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FREELessons: 17Length: 2.7 hours

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2.9 Consolidate the Login Process Into the Application, Part 1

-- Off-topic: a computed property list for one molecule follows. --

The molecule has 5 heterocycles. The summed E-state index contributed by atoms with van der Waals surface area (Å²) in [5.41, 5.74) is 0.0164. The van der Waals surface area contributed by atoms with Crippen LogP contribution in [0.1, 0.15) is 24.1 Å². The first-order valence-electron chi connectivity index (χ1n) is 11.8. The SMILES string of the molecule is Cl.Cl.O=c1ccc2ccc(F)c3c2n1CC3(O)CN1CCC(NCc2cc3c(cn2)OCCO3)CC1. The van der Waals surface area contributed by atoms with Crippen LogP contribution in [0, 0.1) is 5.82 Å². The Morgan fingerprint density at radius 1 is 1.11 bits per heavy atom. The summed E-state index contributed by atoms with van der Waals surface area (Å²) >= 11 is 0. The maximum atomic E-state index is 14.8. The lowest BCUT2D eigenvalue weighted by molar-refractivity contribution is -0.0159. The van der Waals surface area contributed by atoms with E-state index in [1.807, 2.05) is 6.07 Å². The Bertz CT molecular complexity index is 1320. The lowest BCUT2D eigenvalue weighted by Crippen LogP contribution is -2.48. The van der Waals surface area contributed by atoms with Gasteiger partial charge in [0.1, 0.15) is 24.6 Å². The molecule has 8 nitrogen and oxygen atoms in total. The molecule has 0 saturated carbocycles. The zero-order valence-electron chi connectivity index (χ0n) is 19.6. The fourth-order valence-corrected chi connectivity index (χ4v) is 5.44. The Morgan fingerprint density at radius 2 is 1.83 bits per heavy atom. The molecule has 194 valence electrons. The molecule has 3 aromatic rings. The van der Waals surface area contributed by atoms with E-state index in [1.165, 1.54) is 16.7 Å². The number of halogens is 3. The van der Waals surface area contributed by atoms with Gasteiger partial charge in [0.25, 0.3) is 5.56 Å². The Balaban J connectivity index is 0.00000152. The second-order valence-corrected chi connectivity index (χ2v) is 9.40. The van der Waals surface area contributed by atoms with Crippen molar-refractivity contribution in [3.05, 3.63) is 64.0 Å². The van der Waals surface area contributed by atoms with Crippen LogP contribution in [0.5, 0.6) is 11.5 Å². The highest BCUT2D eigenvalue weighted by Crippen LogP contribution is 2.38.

Now that the specification is fulfilled in terms of the operations, we need to integrate all of those different components into one single app. As you can see, I already have a test suite in the api_test file. It had to dummy tests, which I just deleted. Let's just start over with the file. We have this include Rack Test Methods, which we'll use to test against the actual Sinatra application. By the way, we should go to the gem file and include the rack_test gem like so. Check the source code that you downloaded. You will have to include the rack_test gem like this. But you will need to acquire it like this. When that's done, just type in the bundle command and you will be able to run the test smoothly. We have a username here and a password along with a service variable. Before we run any test whatsoever, you will need to clear the applications cookies. This is very important to maintain isolation between tests. So, in line 14, we are going to describe a cold login process. There's nothing happening. We're gonna start from the very bottom. The test says that we should be allowed to login. So if you go to the slash login route, we should have a 200 response. Of course that if you go here, you will see that the route is indeed a 404 response. The route doesn't exist. So let's go there, really quick. Let's open the app file, and as you can see here, we don't have that route. Let's start by introducing it. Slash login is just like that. If we run the tests now, the route will indeed exist and the test will pass. That is because we have the second test. The second test asserts that the body of the response should include an input like this one. If you run the tests now, you will see that the body will be empty. We expected the empty response to include that input. So, in order to solve this issue, I am going to plain old create a login template. Lets go ahead and do that. Lets go to lib > api > app > views. Let's create that login.haml template right away. Let's type in a header first. For example, login. And let's just do the entire form. Let's pass in the username and password, and all of the components necessary. So the action for this form should be login the same way but the method should be post. If you read the specification for the protocol, you will know that this is the route to go. Let's create a couple of paragraphs. The first one should contain an input that is of type text, which will hold the username field. So you type in name and then username like so. The next thing should be to provide a password field. So, let's just pass it in. Type equals password and the name should also be password. By the way, we are going to use a username variable because that's what the protocol specifies. However, in the user model, we are using the email field. We're going to map the two together. At the end, we're just going to place a button which will just read login. I think that's appropriate. But most importantly, we should have an input of type hidden and the name for it should be lt. Also, its value should be the contents of the lt instance variable that we're going to create in the actual route. One last thing. We should provide the service parameter as it's told in the specification. So, in here, we'll use the service instance variable. Now, that's out of the way, let's run the tests again. Okay, so, we expected this entire piece of content to include this particular string. You might think, well, it is there, isn't it? Well, one thing is for sure. The name is there, the input of type hidden is there. But the value is different. That means that we need to include this value, the instance variable. Let's go there really quick, and create that lt variable which will be a login ticket that's generated. You know that this login ticket should be provided by a service. So the service will have a login_ticket. Let's go over that really quick. I'm gonna open that service in particular, and then you should know that this generate login_ticket returns a ticket. Oh, not really a login ticket. So let's go back to the app and here we should replace this with service.ticket. This service variable will be instantiated here in the route. So service equals Api, Service, Login.new. And we're going to call the call method. Because it doesn't have any arguments, it's going to generate a ticket for us. Let's run the tests now and the result will be much different. Oh, what do you know. You can see that we are printing the contents of the login ticket object, not really the name. So let's just add in name, and this should be good to go. Okay, there you go. We're reaching a good pace. Let's keep it up. Let's go back to the test. So these two are already in. And let's focus our attention on the following. Oh, by the way, I forgot something. We didn't test for this, but we could go ahead and include that service variable. Let's go there really quick and provide that service instance variable, which will be the result of perams, service. After all, the service will be a parameter in the URL. Also, don't forget that this instance variable is not the same as this service variable. Okay? So let's move on to the test that we were supposed to go. In this one, we are required a username to be passed in. And if you take a look at the other two, we are going to require a password to be passed in, as well as the login ticket. So I'm going to in comment all of these three tests, and run them at once. You can see that all three will fail, well first of all because the route isn't there. Let's go ahead and fix that, by providing a post, slash login route. There you go. Now let's figure out what the next error is. You can see that we get 200 but we should expect a 422. That's because we need to establish a status 422 if there is either no username, or no password, or no login ticket. So let's do that. Let's create a private method down below called all_inputs_present. This method will validate whether there exists a params, username. There you go, and perimeters password. And also, the login ticket, so params, lt. So, we should check whether all of these exist, and they are not empty. So, we'll do something like this. Params, username different than an empty string, and we're going to do this for the remaining ones. So I'll change this to password and this one to lt because there's a chance that you might send an empty piece of content, but it's not nill nonetheless. So we'll do this. Now let's just complement the information on line 16. If all_inputs_present or, rather, unless all inputs are present. Let's run the tests, and it seems that we have a syntax error. Let's see if, okay, let's just pass that to the top and run the test again. Well, what do you know? All tests are passing. We've managed to cover all three tests at once, because these are all very, very similar. Now that these are done, let's move on to the following. Let me push this to the top in order for us to get a better glance at what's coming. So this one is all about the ticket granting ticket on a cookie. Let's see. We are going to instantiate a new user. So just persist a new user on the database so that we can have a successful login. We have a login_ticket that's already been populated. And then, we're going to submit a new request with all three pieces of data. And at the end, we should have a cookie in the cookie_jar. This is a helper method available in back test. The rack_mock_session contains a cookie_jar. And the cookie_jar allows us to fetch a particular cookie based on its name, and all we want to do is assert that it won't be nil, that it exists. So, let's take care of that right away. I'm gonna go ahead and run the tests, and you can see that it expected nil to not be nil. So it means that we don't have a cookie established on a successful authentication attempt. Let's go to the post route and change this a little bit. So, if all inputs are present, then we are going to do something. Otherwise, we are just going to print out the status like you just see here. Okay. Now, if all of the inputs are present, we need to know if they are valid. Were going to create a new service variable which is going to be Api, double colon, Services, double colon, Login.new, and we're going to pass information this time. So username will be username, or rather params, username. Then we're going to establish the password as well. So params, password. And also the login_ticket_name, which will be params, lt. We had this planned all along. Let me just indent this really quick so it is more readable. There you go. Let's call the call method and check whether the service has been successful. So, if the status of the service is okay, then we're going to do something. Let me just put a quick comment and see whether we have any issues. About the integration of everything. You can see that nil is still expected to not be nil. Well, this means that we are still in the good track. It accepted all these arguments, the call method was issued. And, if the service is okay, then we should create a cookie. Because we worked the service all the way to meet our requirements, all we need to do here is to set the cookie. So, we're gonna use the response.set_cookie. And then, the token first so C-A-S-T-G-C, and then the value. Which value should it be? Well we just reach out to the services.ticket_granting_ticket and then the name. Because that's what we need to pass through. Let's run the tests. And there you go. It's passing now. Because of this, we know that the service reached an okay status. And now just so you know, I'm going to create a binding here so that you can see the cookie being sent, or rather let me just base that below. So that we can see all of the cookies in the response and not just the services content. Okay, so as you can see here, I'm able to check the contents of the service. There you go. The service ticket is there on top, the login_ticket_name, and also the ticket_granting_ticket. This is pretty good. Let me just clear this and type in the response method. You can see that the set cookie parameter is set with a CASTGC cookie. The value is the exact same one as we had in the service. So, the cookie's there. And as you can see, the tests are green. So, this means that the cookie is indeed set. This is great news. We should now focus our attention on the remaining tests. Let me just close these up, and focus on this one. We are going to perform the very same kind of requests. We're posting a new login attempt, username, password, and login ticket are present. And we should provide a location header, which should match that ticket. So this just means that the service ticket will be part of the URL to which we should redirect. Let's run this test and you will see that it is going to fail because it expected that. Now let's go to the application and in here, in the service status condition of being okay, we should provide the location. But how do we do that? Well, we use the redirect option. That's part of Sinatra, as you are aware. So, we should pass a string here which is going to match the new location. But, which strain should it be? Well, that's easy. Since we are aware of the params service value here, we should also provide the ticket, so we use end ticket equals, and then the value of the ticket in the service as well. Because we have that generated in this service, we can just shot that in, like so, service.service_ticket.name. Let's see if this works by running the tests, again. Well, we now have two different failing expectations. We're gonna work these out in part two. Stick around.